Clark's heavy emphasis on the political significance of NATO expansion stems from his belief that, at heart, the alliance in the post-Cold War era has become more important as a political organization rather than as the military pact it was once solely designed to be.

Instead of judging applicants by rigid criteria, such as whether their armies are up to NATO standards or whether their governments have the necessary funds or fully established democratic institutions expected of current NATO members, the alliance -- according to Clark -- should act as a facilitator.

Expansion, he says, should be seen as part of an ongoing process that will require a certain leap of faith from both the alliance and future members.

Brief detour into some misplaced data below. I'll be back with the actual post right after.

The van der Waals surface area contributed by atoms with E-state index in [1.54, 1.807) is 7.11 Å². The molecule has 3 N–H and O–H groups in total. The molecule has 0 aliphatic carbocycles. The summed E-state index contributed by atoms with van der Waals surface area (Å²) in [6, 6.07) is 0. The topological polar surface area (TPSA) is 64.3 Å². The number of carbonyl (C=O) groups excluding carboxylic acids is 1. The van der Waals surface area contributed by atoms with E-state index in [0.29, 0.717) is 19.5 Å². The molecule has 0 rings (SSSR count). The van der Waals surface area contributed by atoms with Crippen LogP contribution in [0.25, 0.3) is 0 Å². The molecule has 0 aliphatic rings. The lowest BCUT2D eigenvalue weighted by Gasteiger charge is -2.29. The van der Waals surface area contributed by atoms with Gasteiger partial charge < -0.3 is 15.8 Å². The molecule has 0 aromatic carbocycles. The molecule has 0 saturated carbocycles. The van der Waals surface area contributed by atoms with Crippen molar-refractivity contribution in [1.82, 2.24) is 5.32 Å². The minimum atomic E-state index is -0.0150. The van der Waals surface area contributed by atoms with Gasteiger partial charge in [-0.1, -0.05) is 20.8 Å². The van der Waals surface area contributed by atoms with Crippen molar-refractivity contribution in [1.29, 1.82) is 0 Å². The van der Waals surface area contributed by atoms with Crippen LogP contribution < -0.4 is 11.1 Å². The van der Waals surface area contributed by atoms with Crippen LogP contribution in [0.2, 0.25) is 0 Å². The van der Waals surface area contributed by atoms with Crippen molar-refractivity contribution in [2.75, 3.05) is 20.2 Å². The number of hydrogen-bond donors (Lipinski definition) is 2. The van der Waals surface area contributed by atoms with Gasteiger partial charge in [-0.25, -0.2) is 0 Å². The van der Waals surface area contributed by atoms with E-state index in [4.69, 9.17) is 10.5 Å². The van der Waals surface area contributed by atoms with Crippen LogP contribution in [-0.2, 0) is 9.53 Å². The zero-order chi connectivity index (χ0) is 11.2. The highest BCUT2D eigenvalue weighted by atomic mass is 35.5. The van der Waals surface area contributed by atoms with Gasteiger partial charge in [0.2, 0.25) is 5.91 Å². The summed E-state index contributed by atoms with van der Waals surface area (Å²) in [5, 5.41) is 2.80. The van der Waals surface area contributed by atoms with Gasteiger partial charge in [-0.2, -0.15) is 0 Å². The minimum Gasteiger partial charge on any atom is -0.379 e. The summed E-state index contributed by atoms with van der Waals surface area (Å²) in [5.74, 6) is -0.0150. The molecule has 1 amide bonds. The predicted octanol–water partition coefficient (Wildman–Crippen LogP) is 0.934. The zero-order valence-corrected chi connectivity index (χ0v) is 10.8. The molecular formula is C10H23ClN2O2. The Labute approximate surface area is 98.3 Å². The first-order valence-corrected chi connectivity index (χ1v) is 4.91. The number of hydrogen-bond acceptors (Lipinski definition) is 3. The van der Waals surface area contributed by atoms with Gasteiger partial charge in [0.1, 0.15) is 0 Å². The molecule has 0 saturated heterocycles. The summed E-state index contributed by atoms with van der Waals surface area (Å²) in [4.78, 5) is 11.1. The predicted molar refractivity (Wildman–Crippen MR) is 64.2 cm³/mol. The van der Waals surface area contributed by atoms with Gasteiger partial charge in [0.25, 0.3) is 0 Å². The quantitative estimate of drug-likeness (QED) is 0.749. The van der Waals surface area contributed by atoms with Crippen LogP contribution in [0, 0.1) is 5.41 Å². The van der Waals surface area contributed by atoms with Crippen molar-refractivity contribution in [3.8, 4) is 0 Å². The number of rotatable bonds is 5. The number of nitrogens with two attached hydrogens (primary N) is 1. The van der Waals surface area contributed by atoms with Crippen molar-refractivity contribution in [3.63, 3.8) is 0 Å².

"Fundamentally, it's a political issue. NATO is a political alliance before it's a military alliance. But when people in Eastern Europe talk about being poor, this is part of the transformation process. Wealth is created by people's imagination and industry. People have to create wealth by having ideas and then they need the institutions to support those ideas -- whether it's micro-scale loans or whether it's something else. And those micro-scale loans and easier credits from larger banking institutions and technical services and strong copyright and patent-protection provisions that are still accessible and relatively low trade barriers -- all of these features have to developed by the state. But they also require a transformation of mind set. Wealth can't be created by the state. It has to be created by individuals."